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New roadway signs detect wrong-way drivers

Sign takes picture of driver, sends to FHP, traffic managers

The Department of Transporation has installed wrong-way signs at 15 off ramps along Florida's Turnpike and the Sawgrass Expressway. The signs have LED lights and cameras attached to them and activate when a vehicle is detected traveling in the wrong direction.
The Department of Transporation has installed wrong-way signs at 15 off ramps along Florida's Turnpike and the Sawgrass Expressway. The signs have LED lights and cameras attached to them and activate when a vehicle is detected traveling in the wrong direction.

SUNRISE, Fla. – A pilot program to prevent motorist from traveling in the wrong direction on the highway appears to be working.

The Florida Department of Transportation has installed "Wrong Way" signs at 15 off ramps along the Homestead Extension of the Turnpike and the Sawgrass Expressway. Most motorists will never even recognize them because they face opposite the direction of traffic. The signs have LED lights and cameras attached to them and activate when a vehicle is detected traveling in the wrong direction.

"The camera comes on at the moment the sign activates," said FDOT spokesman Chad Huff.

He explained that the pilot program is designed to prevent accidents like the one that killed two young women on the Sawgrass Expressway in November 2013. The driver who was going the wrong way, Kayla Mendoza, was drunk at the time. She was in court Wednesday, has pleaded guilty and will be sentence on April 24.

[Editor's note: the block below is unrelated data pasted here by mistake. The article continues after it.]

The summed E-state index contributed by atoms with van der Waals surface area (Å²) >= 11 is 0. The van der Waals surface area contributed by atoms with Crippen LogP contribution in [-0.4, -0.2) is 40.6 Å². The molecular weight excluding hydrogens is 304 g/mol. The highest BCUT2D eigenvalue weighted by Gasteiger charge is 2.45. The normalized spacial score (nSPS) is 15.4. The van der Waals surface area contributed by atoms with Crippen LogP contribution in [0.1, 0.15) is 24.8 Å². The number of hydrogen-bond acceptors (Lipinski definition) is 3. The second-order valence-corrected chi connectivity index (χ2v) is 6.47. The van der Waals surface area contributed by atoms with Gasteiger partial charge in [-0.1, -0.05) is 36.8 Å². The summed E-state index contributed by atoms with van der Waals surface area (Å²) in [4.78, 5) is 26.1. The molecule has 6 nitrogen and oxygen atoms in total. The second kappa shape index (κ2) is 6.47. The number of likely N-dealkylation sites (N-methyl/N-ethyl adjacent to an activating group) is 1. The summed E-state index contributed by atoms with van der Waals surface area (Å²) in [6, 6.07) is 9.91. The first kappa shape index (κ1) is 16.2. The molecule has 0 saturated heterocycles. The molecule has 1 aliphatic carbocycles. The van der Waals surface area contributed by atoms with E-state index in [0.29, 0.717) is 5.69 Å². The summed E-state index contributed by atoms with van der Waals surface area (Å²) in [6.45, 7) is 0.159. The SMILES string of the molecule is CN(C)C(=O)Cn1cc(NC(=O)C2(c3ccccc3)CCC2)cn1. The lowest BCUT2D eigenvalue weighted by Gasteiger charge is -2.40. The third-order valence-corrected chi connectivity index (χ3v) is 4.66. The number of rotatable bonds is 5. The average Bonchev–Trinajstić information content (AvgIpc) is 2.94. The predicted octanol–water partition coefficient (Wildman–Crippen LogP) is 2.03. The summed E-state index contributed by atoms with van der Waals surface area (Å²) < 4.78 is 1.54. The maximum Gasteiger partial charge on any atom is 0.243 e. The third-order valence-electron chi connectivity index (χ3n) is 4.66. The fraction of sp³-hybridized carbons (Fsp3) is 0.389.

Huff said the signs blink bright red when a vehicle is detected and the cameras send pictures of the wrong-way driver to the Florida Highway Patrol, so troopers can keep an eye out for the car, and to traffic managers, who can alert drivers using overhead message boards.

"Well, it's important, because if you're minding your own business and traveling the right way at 1 a.m., it gives you some sort of heads up that you might be meeting somebody going the opposite direction," Huff said.

The state has spent $400,000 on the program. It's also being implemented in Tampa and Tallahassee. Huff said so far in South Florida, the new signs have detected and prevented 10 motorists from traveling in the wrong direction.

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